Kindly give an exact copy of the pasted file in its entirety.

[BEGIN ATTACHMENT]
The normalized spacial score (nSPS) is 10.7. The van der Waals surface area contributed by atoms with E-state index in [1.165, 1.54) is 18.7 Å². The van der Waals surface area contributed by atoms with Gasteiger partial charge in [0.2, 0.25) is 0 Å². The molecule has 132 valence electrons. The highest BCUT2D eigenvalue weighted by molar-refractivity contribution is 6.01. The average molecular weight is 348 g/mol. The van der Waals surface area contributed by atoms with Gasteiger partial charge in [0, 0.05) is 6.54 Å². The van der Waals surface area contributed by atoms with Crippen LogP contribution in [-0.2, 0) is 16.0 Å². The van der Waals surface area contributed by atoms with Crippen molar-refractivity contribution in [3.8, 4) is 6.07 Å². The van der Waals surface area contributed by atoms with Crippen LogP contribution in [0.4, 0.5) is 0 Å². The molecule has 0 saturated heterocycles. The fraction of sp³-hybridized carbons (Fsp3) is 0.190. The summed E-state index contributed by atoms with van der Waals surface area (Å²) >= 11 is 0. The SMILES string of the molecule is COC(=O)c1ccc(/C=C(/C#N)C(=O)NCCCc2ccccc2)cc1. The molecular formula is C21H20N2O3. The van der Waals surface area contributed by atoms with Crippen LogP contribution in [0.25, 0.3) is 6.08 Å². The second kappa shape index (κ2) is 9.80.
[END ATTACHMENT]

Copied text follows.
The normalized spacial score (nSPS) is 10.7. The van der Waals surface area contributed by atoms with E-state index in [1.165, 1.54) is 18.7 Å². The van der Waals surface area contributed by atoms with Gasteiger partial charge in [0.2, 0.25) is 0 Å². The molecule has 132 valence electrons. The highest BCUT2D eigenvalue weighted by molar-refractivity contribution is 6.01. The average molecular weight is 348 g/mol. The van der Waals surface area contributed by atoms with Gasteiger partial charge in [0, 0.05) is 6.54 Å². The van der Waals surface area contributed by atoms with Crippen LogP contribution in [-0.2, 0) is 16.0 Å². The van der Waals surface area contributed by atoms with Crippen molar-refractivity contribution in [3.8, 4) is 6.07 Å². The van der Waals surface area contributed by atoms with Crippen LogP contribution in [0.4, 0.5) is 0 Å². The molecule has 0 saturated heterocycles. The fraction of sp³-hybridized carbons (Fsp3) is 0.190. The summed E-state index contributed by atoms with van der Waals surface area (Å²) >= 11 is 0. The SMILES string of the molecule is COC(=O)c1ccc(/C=C(/C#N)C(=O)NCCCc2ccccc2)cc1. The molecular formula is C21H20N2O3. The van der Waals surface area contributed by atoms with Crippen LogP contribution in [0.25, 0.3) is 6.08 Å². The second kappa shape index (κ2) is 9.80.